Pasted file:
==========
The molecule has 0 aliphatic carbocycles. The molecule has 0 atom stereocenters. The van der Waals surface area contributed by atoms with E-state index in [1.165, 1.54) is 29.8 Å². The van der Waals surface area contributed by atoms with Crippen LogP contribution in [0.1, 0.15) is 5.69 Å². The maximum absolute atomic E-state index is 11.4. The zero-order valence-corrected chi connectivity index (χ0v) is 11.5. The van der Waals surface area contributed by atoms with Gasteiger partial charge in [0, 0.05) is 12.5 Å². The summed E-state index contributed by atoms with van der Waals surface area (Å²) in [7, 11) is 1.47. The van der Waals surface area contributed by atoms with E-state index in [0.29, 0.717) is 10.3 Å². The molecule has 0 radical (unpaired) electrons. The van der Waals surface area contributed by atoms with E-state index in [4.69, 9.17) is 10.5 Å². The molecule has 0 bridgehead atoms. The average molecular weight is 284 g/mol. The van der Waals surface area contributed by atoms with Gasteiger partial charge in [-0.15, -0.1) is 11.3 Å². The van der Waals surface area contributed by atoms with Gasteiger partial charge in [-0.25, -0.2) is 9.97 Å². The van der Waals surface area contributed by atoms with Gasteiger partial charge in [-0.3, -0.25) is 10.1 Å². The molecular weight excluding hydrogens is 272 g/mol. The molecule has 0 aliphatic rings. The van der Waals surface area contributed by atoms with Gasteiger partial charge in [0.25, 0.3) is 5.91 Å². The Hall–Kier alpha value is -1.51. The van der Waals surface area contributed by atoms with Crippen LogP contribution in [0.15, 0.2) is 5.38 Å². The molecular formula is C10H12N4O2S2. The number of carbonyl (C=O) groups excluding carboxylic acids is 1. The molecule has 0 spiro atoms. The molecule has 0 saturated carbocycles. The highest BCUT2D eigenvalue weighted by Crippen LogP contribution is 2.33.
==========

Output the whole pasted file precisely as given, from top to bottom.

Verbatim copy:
The molecule has 0 aliphatic carbocycles. The molecule has 0 atom stereocenters. The van der Waals surface area contributed by atoms with E-state index in [1.165, 1.54) is 29.8 Å². The van der Waals surface area contributed by atoms with Crippen LogP contribution in [0.1, 0.15) is 5.69 Å². The maximum absolute atomic E-state index is 11.4. The zero-order valence-corrected chi connectivity index (χ0v) is 11.5. The van der Waals surface area contributed by atoms with Gasteiger partial charge in [0, 0.05) is 12.5 Å². The summed E-state index contributed by atoms with van der Waals surface area (Å²) in [7, 11) is 1.47. The van der Waals surface area contributed by atoms with E-state index in [0.29, 0.717) is 10.3 Å². The molecule has 0 radical (unpaired) electrons. The van der Waals surface area contributed by atoms with E-state index in [4.69, 9.17) is 10.5 Å². The molecule has 0 bridgehead atoms. The average molecular weight is 284 g/mol. The van der Waals surface area contributed by atoms with Gasteiger partial charge in [-0.15, -0.1) is 11.3 Å². The van der Waals surface area contributed by atoms with Gasteiger partial charge in [-0.25, -0.2) is 9.97 Å². The van der Waals surface area contributed by atoms with Gasteiger partial charge in [-0.3, -0.25) is 10.1 Å². The molecular weight excluding hydrogens is 272 g/mol. The molecule has 0 aliphatic rings. The van der Waals surface area contributed by atoms with Gasteiger partial charge in [0.25, 0.3) is 5.91 Å². The Hall–Kier alpha value is -1.51. The van der Waals surface area contributed by atoms with Crippen LogP contribution in [0.15, 0.2) is 5.38 Å². The molecular formula is C10H12N4O2S2. The number of carbonyl (C=O) groups excluding carboxylic acids is 1. The molecule has 0 spiro atoms. The molecule has 0 saturated carbocycles. The highest BCUT2D eigenvalue weighted by Crippen LogP contribution is 2.33.